10/26/2018.- As a result of Cinema and Climate Change sessions celebrated within the 63rd Valladolid International Film Festival, ecologists, filmmakers, producers, directors and scriptwriters have committed, in a groundbreaking manifesto, to finding ways of filming that are more environmentally friendly. This document, El cine español frente al cambio climático (Spanish cinema against climate change), was signed by more than 40 professionals from the sector, who invited other members of the Spanish film industry to join the cause.
The manifesto states that the filmmakers “recognise the need to contribute in protecting our planet with our work” and that “we agree to reflect upon the causes and possible solutions to climate change through our profession.” Moreover, the signatories proposed several initiatives to “move towards ways of filming that are more environmentally friendly”. They also called for the Spanish government and institutions to join this proposal and to “take urgent measures to support projects and shootings through a ‘green seal’ that guarantees and honours the sustainable spirit of our future productions,” since it already exists in other European countries.
The green film seal is a badge that certifies that individual or production companies with audiovisual projects will make their productions in a sustainable and environmentally friendly manner. This seal is awarded to any production, whether feature or short film, television show or advertisement that can prove its filming was ‘green.’ To attain this badge, the interested party should comply with the 19 established measures that affect all production, art and costume, make up and catering departments.
The manifesto was a result of the Cinema and Climate Change sessions of the Seminci, an initiative that illustrated the Seventh Art’s capacity to raise awareness among film enthusiasts (particularly younger ones) about environmental issues, as well as to contribute in educating them about the need to protect the planet against climate change. To organise this event, the Seminci had the support of Greenpeace, the Asociación Estatal de Cine – AEC (State Film Association), the University of Valladolid, Ecologistas en Acción (Ecologists in Action) and the Council for the Environment of the Town Hall of Valladolid.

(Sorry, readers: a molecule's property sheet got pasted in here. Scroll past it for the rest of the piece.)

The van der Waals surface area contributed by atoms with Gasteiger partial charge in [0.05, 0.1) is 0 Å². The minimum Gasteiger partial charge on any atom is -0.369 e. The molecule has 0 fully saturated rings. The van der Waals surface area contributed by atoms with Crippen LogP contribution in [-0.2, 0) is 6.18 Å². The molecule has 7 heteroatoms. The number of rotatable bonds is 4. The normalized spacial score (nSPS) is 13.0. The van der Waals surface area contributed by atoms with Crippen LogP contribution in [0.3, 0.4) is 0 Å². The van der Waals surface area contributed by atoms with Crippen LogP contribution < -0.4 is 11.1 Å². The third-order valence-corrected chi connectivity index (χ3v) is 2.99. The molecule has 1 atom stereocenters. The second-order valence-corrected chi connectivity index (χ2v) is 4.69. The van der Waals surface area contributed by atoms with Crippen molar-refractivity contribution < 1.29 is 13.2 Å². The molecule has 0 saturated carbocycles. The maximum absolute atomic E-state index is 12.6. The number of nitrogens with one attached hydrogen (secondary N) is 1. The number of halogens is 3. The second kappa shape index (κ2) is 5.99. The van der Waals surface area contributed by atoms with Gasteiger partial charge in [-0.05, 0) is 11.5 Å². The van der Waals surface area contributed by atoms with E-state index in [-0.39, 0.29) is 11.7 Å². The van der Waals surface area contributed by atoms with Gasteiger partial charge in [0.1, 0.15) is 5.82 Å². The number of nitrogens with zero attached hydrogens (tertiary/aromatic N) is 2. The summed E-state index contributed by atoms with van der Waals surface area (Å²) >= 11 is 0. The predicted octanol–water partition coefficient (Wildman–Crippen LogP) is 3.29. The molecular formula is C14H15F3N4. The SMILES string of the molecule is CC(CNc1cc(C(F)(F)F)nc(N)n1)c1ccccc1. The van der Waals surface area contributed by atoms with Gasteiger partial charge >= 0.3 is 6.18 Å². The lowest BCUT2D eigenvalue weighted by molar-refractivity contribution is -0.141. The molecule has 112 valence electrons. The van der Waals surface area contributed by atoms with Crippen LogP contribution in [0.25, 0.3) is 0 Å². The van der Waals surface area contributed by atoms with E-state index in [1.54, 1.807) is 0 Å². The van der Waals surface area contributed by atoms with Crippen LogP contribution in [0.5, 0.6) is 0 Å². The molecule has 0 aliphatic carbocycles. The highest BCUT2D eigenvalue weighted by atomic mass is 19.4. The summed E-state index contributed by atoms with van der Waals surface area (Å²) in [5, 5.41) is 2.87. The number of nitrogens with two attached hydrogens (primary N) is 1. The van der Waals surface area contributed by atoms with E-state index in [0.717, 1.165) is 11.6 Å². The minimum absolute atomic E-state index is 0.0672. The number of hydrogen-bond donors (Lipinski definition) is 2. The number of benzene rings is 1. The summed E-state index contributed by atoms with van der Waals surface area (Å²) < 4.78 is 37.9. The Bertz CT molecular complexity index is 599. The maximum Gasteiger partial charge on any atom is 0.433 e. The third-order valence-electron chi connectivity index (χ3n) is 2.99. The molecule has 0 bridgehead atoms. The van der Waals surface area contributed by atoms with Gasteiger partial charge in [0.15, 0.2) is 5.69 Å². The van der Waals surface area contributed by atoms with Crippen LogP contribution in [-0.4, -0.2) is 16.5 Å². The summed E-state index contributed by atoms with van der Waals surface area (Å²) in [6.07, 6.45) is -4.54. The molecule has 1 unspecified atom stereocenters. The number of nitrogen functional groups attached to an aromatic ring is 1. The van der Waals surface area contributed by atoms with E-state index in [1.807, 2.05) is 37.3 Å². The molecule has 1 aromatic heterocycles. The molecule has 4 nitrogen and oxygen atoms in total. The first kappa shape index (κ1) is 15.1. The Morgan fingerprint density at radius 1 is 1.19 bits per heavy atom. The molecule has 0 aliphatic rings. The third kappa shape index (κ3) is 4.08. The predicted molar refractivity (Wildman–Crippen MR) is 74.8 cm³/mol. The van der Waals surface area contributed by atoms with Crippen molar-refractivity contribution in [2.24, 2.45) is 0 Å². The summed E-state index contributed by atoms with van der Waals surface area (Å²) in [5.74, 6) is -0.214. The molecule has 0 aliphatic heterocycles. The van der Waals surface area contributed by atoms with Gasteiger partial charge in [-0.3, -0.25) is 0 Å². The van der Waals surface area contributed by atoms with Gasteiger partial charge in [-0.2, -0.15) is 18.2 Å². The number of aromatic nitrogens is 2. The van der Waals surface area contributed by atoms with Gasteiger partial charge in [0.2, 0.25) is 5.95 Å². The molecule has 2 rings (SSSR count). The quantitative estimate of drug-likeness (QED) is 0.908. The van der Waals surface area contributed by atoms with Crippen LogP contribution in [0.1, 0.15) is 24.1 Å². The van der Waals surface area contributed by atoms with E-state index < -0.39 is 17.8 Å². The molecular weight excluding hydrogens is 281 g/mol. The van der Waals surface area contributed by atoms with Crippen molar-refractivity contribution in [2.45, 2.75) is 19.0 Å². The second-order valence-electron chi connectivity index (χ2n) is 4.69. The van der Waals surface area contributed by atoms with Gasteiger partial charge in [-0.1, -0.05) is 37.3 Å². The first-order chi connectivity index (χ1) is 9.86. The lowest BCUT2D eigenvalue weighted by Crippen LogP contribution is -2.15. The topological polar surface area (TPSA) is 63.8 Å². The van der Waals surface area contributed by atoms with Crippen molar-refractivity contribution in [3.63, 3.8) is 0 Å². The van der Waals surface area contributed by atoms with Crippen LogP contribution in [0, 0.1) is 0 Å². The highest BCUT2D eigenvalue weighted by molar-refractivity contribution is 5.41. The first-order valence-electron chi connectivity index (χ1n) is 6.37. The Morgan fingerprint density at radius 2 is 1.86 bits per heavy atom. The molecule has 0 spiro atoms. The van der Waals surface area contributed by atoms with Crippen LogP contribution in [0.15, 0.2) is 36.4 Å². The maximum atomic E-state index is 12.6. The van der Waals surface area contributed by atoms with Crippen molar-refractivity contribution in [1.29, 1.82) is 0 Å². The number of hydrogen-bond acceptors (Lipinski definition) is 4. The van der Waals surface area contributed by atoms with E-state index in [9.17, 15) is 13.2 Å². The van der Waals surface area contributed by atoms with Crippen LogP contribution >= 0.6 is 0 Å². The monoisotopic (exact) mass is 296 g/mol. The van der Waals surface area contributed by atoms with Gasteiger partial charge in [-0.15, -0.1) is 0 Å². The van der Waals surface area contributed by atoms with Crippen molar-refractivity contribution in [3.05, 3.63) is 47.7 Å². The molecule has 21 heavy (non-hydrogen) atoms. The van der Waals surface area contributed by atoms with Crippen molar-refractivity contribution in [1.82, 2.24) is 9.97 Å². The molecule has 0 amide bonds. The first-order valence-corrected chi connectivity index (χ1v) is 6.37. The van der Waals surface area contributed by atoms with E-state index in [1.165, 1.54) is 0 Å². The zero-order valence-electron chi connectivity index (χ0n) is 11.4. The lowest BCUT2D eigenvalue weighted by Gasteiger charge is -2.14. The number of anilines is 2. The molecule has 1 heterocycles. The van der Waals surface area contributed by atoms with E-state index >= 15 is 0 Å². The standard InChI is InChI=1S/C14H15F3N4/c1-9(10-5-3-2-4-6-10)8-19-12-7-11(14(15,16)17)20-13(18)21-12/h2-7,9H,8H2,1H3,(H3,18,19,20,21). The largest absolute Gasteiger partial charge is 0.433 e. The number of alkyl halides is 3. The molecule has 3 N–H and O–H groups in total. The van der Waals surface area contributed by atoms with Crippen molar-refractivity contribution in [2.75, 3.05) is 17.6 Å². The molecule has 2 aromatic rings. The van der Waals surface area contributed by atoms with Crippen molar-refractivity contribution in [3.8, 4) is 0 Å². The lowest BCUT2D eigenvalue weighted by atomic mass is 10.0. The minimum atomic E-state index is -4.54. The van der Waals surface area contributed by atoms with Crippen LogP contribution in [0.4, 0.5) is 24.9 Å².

In these sessions, scientists specialising in climate change, alongside filmmakers, scriptwriters, directors and producers, have participated in a closed door debate where there was representation from Greenpeace and Ecologistas en Acción. Also, there was a workshop directed and moderated by Carlos de Castro, physicist and professor at the University of Valladolid, in which he analysed and later debated successes and failures in environmental conflicts and issues by using scenes from films as examples.
The participants also took part in the activities conducted by Álvaro Longoria, who posed the question “Do films pollute?” in which they studied the progress achieved in the search for sustainable filming. The need for a progressive implementation of the Green Shooting Card, a list of measures to reduce pollution in filming locations, was also discussed. This wish for the introduction of a green filming seal and more importantly, the manifesto, are the result of these sessions in Cinema and Climate Change.
Green Spike for Ága
The SEMINCI has unveiled today that the film Ága, by Milko Lazarov (Bulgaria/Germany/France) has been awarded the first ever Green Spike to the film that best represents environmental values out of all the films participating in the 63rd edition. The jury was formed by David Baute, director of the Canary Islands International Environmental Film Festival; Arturo Larena, journalist for the Agencia EFE and expert in environmental issues; Mónica Parrilla, responsible for the campaign against forest fires and coordinator of Greenpeace’s Group for Gender-related topics; Elvira Cámara, state coordinator for Ecologistas en Acción (Ecologists in Action); and Carmen Duce, industrial engineer and technician at the International Cooperation towards Development Office of the University of Valladolid.
Nanook, a reindeer hunter, and his wife Sedna live in a yurt in the snowy northern steppes, following their ancestors’ traditions. However, their lifestyle is changing slowly but surely: hunting is ever more difficult, the animals are dying inexplicably and the ice is melting sooner each year. When Sedna’s health takes a turn for the worse, Nanook embarks on a long journey to find his daughter Agá who, because of a family dispute, left the frozen tundra to work in a diamond mine. This is Milko Lazarov’s (Bulgaria, 1967) second feature film, with which he won the prize to the Best Film in the Sarajevo Film Festival.
The jury also awarded a special mention to the Canadian film Youth Unstoppable by director Slater Jewell-Kemker.